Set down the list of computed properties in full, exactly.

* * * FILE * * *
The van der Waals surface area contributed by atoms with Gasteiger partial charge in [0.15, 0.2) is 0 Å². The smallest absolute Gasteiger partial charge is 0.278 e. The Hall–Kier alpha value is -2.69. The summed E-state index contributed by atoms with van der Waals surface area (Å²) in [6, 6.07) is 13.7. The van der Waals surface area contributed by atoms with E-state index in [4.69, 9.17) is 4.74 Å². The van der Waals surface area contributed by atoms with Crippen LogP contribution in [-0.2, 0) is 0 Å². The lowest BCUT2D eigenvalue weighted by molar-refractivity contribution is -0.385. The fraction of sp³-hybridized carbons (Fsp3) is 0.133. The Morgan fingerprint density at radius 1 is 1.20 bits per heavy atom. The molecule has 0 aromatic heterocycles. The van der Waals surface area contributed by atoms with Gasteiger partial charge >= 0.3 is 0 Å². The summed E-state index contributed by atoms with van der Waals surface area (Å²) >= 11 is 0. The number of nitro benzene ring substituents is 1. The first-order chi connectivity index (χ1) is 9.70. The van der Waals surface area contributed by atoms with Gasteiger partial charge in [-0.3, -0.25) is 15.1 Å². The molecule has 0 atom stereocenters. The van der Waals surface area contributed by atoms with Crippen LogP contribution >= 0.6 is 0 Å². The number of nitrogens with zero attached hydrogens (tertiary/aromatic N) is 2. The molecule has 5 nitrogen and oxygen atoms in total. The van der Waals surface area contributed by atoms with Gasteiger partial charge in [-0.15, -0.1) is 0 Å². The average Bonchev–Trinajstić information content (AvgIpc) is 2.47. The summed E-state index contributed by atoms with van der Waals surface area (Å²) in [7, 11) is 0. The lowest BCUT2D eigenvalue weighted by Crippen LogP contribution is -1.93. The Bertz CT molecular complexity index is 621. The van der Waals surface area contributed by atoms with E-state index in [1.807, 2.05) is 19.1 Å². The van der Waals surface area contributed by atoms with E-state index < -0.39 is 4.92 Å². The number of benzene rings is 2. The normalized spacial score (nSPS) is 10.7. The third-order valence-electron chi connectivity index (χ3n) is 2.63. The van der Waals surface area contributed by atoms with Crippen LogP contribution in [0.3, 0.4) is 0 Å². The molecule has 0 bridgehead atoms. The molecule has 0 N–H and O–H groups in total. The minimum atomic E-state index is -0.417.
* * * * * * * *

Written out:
The van der Waals surface area contributed by atoms with Gasteiger partial charge in [0.15, 0.2) is 0 Å². The smallest absolute Gasteiger partial charge is 0.278 e. The Hall–Kier alpha value is -2.69. The summed E-state index contributed by atoms with van der Waals surface area (Å²) in [6, 6.07) is 13.7. The van der Waals surface area contributed by atoms with E-state index in [4.69, 9.17) is 4.74 Å². The van der Waals surface area contributed by atoms with Crippen LogP contribution in [-0.2, 0) is 0 Å². The lowest BCUT2D eigenvalue weighted by molar-refractivity contribution is -0.385. The fraction of sp³-hybridized carbons (Fsp3) is 0.133. The Morgan fingerprint density at radius 1 is 1.20 bits per heavy atom. The molecule has 0 aromatic heterocycles. The van der Waals surface area contributed by atoms with Gasteiger partial charge >= 0.3 is 0 Å². The summed E-state index contributed by atoms with van der Waals surface area (Å²) >= 11 is 0. The number of nitro benzene ring substituents is 1. The first-order chi connectivity index (χ1) is 9.70. The van der Waals surface area contributed by atoms with Gasteiger partial charge in [-0.3, -0.25) is 15.1 Å². The molecule has 0 atom stereocenters. The van der Waals surface area contributed by atoms with Crippen LogP contribution >= 0.6 is 0 Å². The number of nitrogens with zero attached hydrogens (tertiary/aromatic N) is 2. The molecule has 5 nitrogen and oxygen atoms in total. The van der Waals surface area contributed by atoms with Gasteiger partial charge in [-0.15, -0.1) is 0 Å². The average Bonchev–Trinajstić information content (AvgIpc) is 2.47. The summed E-state index contributed by atoms with van der Waals surface area (Å²) in [7, 11) is 0. The lowest BCUT2D eigenvalue weighted by Crippen LogP contribution is -1.93. The Bertz CT molecular complexity index is 621. The van der Waals surface area contributed by atoms with E-state index in [1.807, 2.05) is 19.1 Å². The van der Waals surface area contributed by atoms with E-state index < -0.39 is 4.92 Å². The number of benzene rings is 2. The normalized spacial score (nSPS) is 10.7. The third-order valence-electron chi connectivity index (χ3n) is 2.63. The van der Waals surface area contributed by atoms with Crippen LogP contribution in [0.3, 0.4) is 0 Å². The molecule has 0 bridgehead atoms. The molecule has 0 N–H and O–H groups in total. The minimum atomic E-state index is -0.417.